Critical reasoning or critical reflection is always epistemic (theoretical). Before going into critical reasoning, we can look more closely at what Heron calls an extended epistemology:

John Heron’s four modes of knowing, somethings called his extended epistemology (1992):

Experiential knowing: the knowledge arising as we encounter the world around us and our responses to it. This is emersion into new experiences involving most centres of intelligence such as the instinctual, locomotor, the emotional and cognitive centers and sometimes the spiritual centre.

Imaginal knowing (sometimes called presentational knowing): the knowledge expressed in the process of giving form to experiential knowing, for example, through language, images, music, painting, etc. This is also imaginal knowing, meaning visionary and other ways of knowing that is unmediated by the cognitive centre.

Propositional knowing: the knowledge which distils our experiential and presentational knowing into theories, statements and propositions. The knowing why, what and knowing that. Propositional knowing is necessary for the faculty of reasoning.

Practical knowing: the knowledge that brings the other three forms of knowing to full fruition by doing things skilfully and competently. Knowing how.

“Practical knowledge, knowing how, is the consummation, the fulfilment; of the knowledge quest… it affirms what is intrinsically worthwhile, human flourishing, by manifesting it in action.” (op. cit. pp 174.)

Psychological Constructs

Constructs- We live by the metaphors we use that unnoticed shape how we see the world and how we make sense of the world. George Kelly’s construct theory was built on this premise. These metaphors are prevalent in communication and we do not just use them in language; we actually perceive and act in accordance with the metaphors. A primary tenet of this theory is that metaphors are matter of thought and not merely of language: hence, the term conceptual metaphor. (Lakoff and Johnson (1980))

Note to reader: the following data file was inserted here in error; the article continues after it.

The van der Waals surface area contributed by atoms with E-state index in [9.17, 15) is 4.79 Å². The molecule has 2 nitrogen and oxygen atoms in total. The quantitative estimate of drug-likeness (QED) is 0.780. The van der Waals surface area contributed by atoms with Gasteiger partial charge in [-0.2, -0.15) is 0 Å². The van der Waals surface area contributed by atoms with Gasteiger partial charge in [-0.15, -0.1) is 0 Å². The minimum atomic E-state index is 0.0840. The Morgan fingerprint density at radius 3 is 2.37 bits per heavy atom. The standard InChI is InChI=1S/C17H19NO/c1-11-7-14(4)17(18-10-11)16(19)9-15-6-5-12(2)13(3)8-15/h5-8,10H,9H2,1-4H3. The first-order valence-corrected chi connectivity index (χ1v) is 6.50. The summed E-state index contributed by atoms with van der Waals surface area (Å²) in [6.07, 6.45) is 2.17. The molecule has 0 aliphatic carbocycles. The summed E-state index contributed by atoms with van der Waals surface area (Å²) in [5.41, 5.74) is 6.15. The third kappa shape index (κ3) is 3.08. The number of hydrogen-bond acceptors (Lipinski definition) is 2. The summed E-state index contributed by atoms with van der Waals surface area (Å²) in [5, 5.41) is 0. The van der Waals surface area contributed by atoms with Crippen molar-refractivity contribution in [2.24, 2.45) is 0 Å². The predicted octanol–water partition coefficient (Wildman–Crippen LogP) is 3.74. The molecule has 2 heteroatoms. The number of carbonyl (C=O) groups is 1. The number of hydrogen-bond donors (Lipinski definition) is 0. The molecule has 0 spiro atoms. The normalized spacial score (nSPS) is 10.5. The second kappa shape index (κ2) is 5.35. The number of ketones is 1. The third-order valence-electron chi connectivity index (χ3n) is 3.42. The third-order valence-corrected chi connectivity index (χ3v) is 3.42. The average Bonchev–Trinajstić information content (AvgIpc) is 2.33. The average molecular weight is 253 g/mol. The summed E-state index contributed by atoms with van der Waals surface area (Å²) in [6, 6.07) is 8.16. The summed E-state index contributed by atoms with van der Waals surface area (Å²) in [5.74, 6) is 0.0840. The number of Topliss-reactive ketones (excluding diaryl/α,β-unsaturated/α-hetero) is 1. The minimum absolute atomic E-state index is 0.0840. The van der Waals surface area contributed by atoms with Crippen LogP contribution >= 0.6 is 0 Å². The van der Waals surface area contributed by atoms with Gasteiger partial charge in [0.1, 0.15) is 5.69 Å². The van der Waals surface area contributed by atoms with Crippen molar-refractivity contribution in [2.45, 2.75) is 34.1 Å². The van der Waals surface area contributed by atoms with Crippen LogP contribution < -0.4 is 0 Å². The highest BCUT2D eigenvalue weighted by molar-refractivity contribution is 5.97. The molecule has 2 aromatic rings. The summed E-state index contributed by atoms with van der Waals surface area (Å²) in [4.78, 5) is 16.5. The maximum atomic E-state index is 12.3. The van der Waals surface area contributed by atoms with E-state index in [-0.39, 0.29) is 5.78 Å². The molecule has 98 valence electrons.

The simple definition of a conceptual metaphor is that a conceptual metaphor is understanding one domain of experience (that is typically abstract) in terms of another (that is typically concrete). This fits with the usual understanding of a metaphor as a thing regarded as representative or symbolic of something else. An experience that is difficult to articulate is often worded in an ‘as if’ or ‘it’s like’ something else. While this may seem helpful in terms of using associative memory to give language to a different and sometimes an unlanguaged or ineffable experience it changes the understanding of the experience. The main critical problem with metaphors is that once applied they are often not questions. We move away from a phenomenological inquiry into the experience and let the representative form because fact. Unconscious bias and stereotyping are two negative examples of `mind sets or frames of references’ that are derived from conceptual metaphors.

Urban theorist and ethicist Jane Jacobs made this distinction in less gender-driven if not wholly desexualizing terms by differentiating between a ‘Guardian Ethic’ and a ‘Trader Ethic’. She states that guarding and trading are two concrete activities that human beings must learn to apply metaphorically to all choices in life. In a society where guarding children is the primary female duty and trading in a market economy is the primary male duty, Jacobs posits that children assign the ‘guardian’ and ‘trader’ roles to their mothers and fathers, respectively.

Both of these theories suggest that there may be a great deal of social conditioning and pressure to form specific cognitive biases in the metaphors we use. Anthropologists observe that all societies tend to have roles assigned by age and gender, which supports this view. The inclusion of metaphors in this paper is to highlight the need to critically reflect on the metaphors we use in our everyday language. The most pervasive way metaphors get accepted is the laziness of generalisation such as: The group are resistant. Or “Today people have never had their freedom taken from them’.

Critical Thinking